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Using biomedical applications in touch and ink mobile apps to engage and retain STEM students in calculus. (English)
Hammond, Tracy (ed.) et al., The impact of pen and touch technology on education. Cham: Springer (ISBN 978-3-319-15593-7/hbk; 978-3-319-15594-4/ebook). Human-Computer Interaction Series, 323-328 (2015).
Summary: With support from three Hewlett-Packard Awards and a 4-year NSF-CCLI Grant, the Department of Mathematical Sciences at Clemson partnered with Computer Science to develop and implement pen technology in Engineering Calculus I. Our goals from 2006 to 2011 included personalizing instruction in large active-learning classrooms, reducing the DFW rate through in-class active learning and the analysis of errors in inked submissions. Our current focus, via a 2011NSF-TUES grant, is to motivate interest in calculus by immersing students in bioengineering and biomedical applications, and then converting ideas from these experiences, again with the help of Computer Science, into interactive touch and ink “mobile apps” for both Apple iPad and Android tablets. Beginning in Fall 2011 and continuing into 2013, students with STEM majors can enroll in four (1 credit hour) creative inquiry modules on epidemiology, orthopedics, heat propagation in the human body, or radiology. These modules are taken in parallel with the freshman and sophomore calculus curriculum. Students create presentations on the content in these modules, which include a pedagogical component. We ask them how best to convey the information within a touch and ink environment, so as to engage and clearly convey the connection with calculus. We will present brief descriptions of each module’s content, student responses and performance, and how we are developing ink and touch mobile apps with the help of students both in mathematics and computer science.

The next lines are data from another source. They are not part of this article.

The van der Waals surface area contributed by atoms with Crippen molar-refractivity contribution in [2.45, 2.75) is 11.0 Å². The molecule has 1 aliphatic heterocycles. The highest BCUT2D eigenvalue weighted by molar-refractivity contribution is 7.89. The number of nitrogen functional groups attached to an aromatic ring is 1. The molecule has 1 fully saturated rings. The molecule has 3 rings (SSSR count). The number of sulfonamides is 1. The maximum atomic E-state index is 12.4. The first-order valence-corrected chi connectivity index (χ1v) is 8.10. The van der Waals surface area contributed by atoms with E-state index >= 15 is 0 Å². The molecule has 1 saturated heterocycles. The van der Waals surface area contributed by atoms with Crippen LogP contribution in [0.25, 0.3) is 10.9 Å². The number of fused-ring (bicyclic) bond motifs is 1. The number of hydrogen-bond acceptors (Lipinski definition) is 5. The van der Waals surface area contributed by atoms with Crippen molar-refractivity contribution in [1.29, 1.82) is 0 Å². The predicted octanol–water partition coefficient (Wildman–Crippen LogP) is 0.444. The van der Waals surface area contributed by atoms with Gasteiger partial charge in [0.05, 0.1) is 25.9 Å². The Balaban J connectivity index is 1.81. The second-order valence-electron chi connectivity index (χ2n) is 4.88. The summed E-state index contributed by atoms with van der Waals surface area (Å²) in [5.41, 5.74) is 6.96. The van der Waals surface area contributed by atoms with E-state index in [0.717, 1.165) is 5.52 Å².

Classification: U75 M65
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